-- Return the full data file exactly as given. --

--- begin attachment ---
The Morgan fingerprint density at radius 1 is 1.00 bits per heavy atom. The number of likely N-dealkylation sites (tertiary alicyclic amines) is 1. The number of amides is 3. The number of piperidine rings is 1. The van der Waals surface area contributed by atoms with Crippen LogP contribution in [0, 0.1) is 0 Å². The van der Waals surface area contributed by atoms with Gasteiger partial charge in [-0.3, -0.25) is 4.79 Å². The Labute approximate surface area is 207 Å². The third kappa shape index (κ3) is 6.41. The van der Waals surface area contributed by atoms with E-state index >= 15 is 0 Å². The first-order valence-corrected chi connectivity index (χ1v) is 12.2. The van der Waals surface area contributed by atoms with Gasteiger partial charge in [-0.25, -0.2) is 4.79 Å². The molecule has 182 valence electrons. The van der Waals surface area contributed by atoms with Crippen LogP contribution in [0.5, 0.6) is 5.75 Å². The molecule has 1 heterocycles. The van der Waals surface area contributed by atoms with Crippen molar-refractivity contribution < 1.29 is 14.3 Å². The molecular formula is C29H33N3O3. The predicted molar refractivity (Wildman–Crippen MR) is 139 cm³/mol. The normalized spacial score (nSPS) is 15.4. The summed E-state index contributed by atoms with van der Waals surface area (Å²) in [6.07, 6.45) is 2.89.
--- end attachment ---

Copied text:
The Morgan fingerprint density at radius 1 is 1.00 bits per heavy atom. The number of likely N-dealkylation sites (tertiary alicyclic amines) is 1. The number of amides is 3. The number of piperidine rings is 1. The van der Waals surface area contributed by atoms with Crippen LogP contribution in [0, 0.1) is 0 Å². The van der Waals surface area contributed by atoms with Gasteiger partial charge in [-0.3, -0.25) is 4.79 Å². The Labute approximate surface area is 207 Å². The third kappa shape index (κ3) is 6.41. The van der Waals surface area contributed by atoms with E-state index >= 15 is 0 Å². The first-order valence-corrected chi connectivity index (χ1v) is 12.2. The van der Waals surface area contributed by atoms with Gasteiger partial charge in [-0.25, -0.2) is 4.79 Å². The molecule has 182 valence electrons. The van der Waals surface area contributed by atoms with Crippen LogP contribution in [0.5, 0.6) is 5.75 Å². The molecule has 1 heterocycles. The van der Waals surface area contributed by atoms with Crippen molar-refractivity contribution < 1.29 is 14.3 Å². The molecular formula is C29H33N3O3. The predicted molar refractivity (Wildman–Crippen MR) is 139 cm³/mol. The normalized spacial score (nSPS) is 15.4. The summed E-state index contributed by atoms with van der Waals surface area (Å²) in [6.07, 6.45) is 2.89.